In January, Monsanto released their annual Research and Development Pipeline Review, detailing future products, their estimated rollout dates and projected impact for the agriculture industry. One such product is called SmartStax PRO, aimed at killing the Western corn rootworm.
According to the United States Department of Agriculture, “the western corn rootworm has required more acres of conventional insecticide use per year than any other pest since it invaded the Midwest in the 1960s.” In recent years, Monsanto’s patented Bt trait corn has been the gold standard in genetically engineered pesticides. Bt is a naturally occurring soil bacterium that kills the corn rootworm by producing protein crystals that bind to essential receptors in the bug’s intestine. Bt corn accounted for 75 percent of all corn planted in the United States as of 2013.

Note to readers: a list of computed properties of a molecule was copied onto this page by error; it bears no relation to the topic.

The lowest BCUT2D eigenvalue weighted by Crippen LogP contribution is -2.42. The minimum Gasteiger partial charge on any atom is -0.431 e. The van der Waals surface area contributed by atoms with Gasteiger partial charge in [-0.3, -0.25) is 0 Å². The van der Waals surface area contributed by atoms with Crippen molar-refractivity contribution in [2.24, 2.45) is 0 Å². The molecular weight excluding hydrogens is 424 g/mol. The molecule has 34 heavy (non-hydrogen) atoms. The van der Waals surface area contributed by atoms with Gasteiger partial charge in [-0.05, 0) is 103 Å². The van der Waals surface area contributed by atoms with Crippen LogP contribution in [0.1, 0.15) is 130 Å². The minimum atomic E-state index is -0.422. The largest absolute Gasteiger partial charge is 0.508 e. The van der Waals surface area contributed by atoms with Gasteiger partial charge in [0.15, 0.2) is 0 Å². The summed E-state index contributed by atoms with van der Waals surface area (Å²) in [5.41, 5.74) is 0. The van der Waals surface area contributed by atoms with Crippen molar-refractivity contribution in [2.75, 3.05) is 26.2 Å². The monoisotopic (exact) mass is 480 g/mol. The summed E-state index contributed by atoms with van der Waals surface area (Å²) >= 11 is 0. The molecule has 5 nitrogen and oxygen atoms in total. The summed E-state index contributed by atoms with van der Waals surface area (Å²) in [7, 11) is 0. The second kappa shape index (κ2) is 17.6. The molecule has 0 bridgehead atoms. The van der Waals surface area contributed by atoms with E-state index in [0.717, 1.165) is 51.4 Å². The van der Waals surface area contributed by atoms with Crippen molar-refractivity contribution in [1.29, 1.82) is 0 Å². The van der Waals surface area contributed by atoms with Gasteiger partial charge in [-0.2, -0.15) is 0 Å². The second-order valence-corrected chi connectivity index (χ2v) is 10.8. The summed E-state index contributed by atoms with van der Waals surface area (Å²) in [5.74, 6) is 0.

But the rootworm has developed a resistance to Bt (and to natural means of prevention, such as crop rotation). That’s why Monsanto is in such a rush to get its SmartStax PRO to market. This latest Monsanto genetically modified corn plant uses double-stranded RNA to inactivate a gene called Snf7 that is essential to protein development in the rootworm.
Monsanto calls SmartStax PRO “the first product to use novel RNAi-based mode of action for [corn] rootworm control, offering a new approach beyond traditional Bt genes.”
In January, media outlets reported that SmartStax Pro was on track for commercialization by the end of the decade, but the R&D Pipeline Review shows the product in phase IV, already submitted for regulatory review by the EPA. In this phase, the public could see the product on the U.S. market as early as next year.
Responses to RNAi technology as a pesticide are mixed — the corn industry, on one hand, is desperately searching for a new tool to combat the corn rootworm.
However, at a January meeting of EPA’s Scientific Advisory Board on the risks associated with RNAi, the National Honey Bee Advisory Board expressed concerns about the lack of research on RNAi technology:
“To attempt to use this technology at this current stage of understanding would be more naïve than our use of DDT in the 1950s.”